Does Microsoft make Internet Explorer purposely not adhere well to standards?
Some people just do not get it and think that it is the other way around says Nick Malik who once worked at Microsoft but was fired. He thinks very poorly when it comes to logic as does a lot of other people out there that are severely wet behind the ears when it comes to rolling in new and better technology and/or standards while at the same time still trying support many useless standards developed in the past by Microsoft and other 3rd party want to be browser developers.
HTML 5 is here to stay and so is a lot of the XHTML 1.0 standards that already exist. Nick went on to say that he realizes that some standards came from Microsoft and that he thinks they did a fine job of implementing them and that invalidates the logic of programmers old enough to be his grandfather.
He went on to say that IE is a bloated, IMHO. It supports technologies that were widely used in business, but rarely used on the open internet, like ActiveX. New browsers don't offer backward compatibility and are therefore easier to write to the new standards. He then asked me "So, what's the solution? A new, lightweight browser from Microsoft?"
My reply was simple, I told him that Microsoft Internet Explorer takes web pages that are beautiful works of art and trashes them. Google picked up the ball and took the Mozilla browser engine and then had their programmers that they pay quite well, more than Microsoft ever paid any of their employees and had them embark on an internet solution that would eventually make everyone happy. Chrome now in 2017 is making the whole world happy in many ways. The ones smart enough to read and understand an options menu will be the ones to benefit the most. Chrome comes with default setting and they try to keep it set up in a default fashion that should allow even a child or mildly retarded person to comprehend.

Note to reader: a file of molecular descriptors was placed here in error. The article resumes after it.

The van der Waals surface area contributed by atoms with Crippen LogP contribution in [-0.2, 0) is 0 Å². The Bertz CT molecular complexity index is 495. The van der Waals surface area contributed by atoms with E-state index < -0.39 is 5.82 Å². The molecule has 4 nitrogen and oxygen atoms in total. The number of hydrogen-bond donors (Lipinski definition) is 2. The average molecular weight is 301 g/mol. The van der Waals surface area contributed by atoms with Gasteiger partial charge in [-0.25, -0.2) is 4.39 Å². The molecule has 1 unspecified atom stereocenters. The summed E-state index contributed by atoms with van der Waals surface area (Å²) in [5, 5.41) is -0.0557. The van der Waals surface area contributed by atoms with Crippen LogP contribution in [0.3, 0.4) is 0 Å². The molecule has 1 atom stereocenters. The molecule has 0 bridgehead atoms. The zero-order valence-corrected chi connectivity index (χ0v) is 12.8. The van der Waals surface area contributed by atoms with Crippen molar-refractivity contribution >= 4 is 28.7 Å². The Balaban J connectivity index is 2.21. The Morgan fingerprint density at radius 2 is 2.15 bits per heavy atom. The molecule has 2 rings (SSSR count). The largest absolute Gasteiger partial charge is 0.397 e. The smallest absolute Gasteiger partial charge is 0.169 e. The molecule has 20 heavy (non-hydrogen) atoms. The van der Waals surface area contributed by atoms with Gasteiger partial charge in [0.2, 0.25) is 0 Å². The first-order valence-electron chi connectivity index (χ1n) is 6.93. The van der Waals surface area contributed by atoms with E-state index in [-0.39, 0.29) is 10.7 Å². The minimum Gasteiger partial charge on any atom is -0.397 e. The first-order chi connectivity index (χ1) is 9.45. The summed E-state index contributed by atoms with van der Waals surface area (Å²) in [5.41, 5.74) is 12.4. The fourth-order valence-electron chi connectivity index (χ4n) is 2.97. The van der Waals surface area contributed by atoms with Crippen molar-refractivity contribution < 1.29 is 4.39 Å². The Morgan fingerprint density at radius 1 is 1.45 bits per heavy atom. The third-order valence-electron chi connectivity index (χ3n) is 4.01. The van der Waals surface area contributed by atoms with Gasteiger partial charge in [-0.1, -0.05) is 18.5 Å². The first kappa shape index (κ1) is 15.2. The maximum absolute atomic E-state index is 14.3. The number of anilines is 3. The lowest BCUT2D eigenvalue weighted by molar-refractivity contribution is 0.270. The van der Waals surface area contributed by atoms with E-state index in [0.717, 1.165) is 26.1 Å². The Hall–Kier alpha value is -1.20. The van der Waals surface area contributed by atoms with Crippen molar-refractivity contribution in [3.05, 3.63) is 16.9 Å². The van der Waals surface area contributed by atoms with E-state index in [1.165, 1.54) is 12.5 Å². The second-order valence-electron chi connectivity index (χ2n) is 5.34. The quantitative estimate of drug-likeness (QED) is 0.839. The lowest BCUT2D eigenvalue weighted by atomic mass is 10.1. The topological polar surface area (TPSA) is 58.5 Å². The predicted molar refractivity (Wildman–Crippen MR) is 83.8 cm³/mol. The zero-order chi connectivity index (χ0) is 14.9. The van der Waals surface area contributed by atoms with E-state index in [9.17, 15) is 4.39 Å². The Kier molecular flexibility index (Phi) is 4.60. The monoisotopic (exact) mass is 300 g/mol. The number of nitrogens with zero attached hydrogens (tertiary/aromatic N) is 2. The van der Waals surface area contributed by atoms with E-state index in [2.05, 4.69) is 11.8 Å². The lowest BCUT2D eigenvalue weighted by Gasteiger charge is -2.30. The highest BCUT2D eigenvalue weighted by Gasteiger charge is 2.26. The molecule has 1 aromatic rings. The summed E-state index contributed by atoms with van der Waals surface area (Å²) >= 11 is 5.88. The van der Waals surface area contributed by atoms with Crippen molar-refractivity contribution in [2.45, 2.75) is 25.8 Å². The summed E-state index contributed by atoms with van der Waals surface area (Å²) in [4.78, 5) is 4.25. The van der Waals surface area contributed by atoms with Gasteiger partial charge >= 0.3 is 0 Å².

Chrome did not insult their entire community of people by forcing a ridiculous zoom level that would trash web pages like FireFox and Pale Moon has done. CSS 3 and HTML 5 can do many things and not all of those things are supported by many browsers. Chrome is an exception to that rule because their programmers know what they are doing. Maxthon and Opera are very close seconds but have a long long way to go to catch up.
FireFox had come a million miles from back in the day when they were once known as Netscape, and later was so playfully dubbed NutScrape. Netscape and FireFox were loved by many but those days are now over. Just like when they killed Netscape, FireFox lies bleeding after a horrible blunder made by some young doofus programmer who is probably still young enough that mommy still makes him pancakes in the morning, driving daddy's car to work until he gets fired and has to get a real jobby. FireFox shot itself in the foot by insulting their entire community while they were using what they thought was an awesome browser. They have broken websites by forcing a zoom on the client side that is in no way correctable. You can't even adjust the browser back or reset it to the factory original settings as they have done away with them without even consulting with their end-user community, and then released it mainstream without even letting the folks run the beta testing it deserved.
I used FireFox for years and when they trashed a site that I visit on a regular basis I was done. FireFox is a piece of garbage now and it was that one little feature that soon enough will creep on every end-user. As a programmer, we have to develop CMS solutions that are supported by every browser and we were doing that just fine. We set the graphics and fonts the size they were intended to be. It's easy enough even for the doofus programmers... We drop a cookie and get the browser information and resolution and we design around that. We did not need for some young programmer who just does not have the experience he needs to make such a decision, one that would trash all the years of hard work that other programmers have done to get FireFox where it was up until recently when many sites loaded and graphics were out of place and no longer pleasant to look at.
Ernest Allen Buffington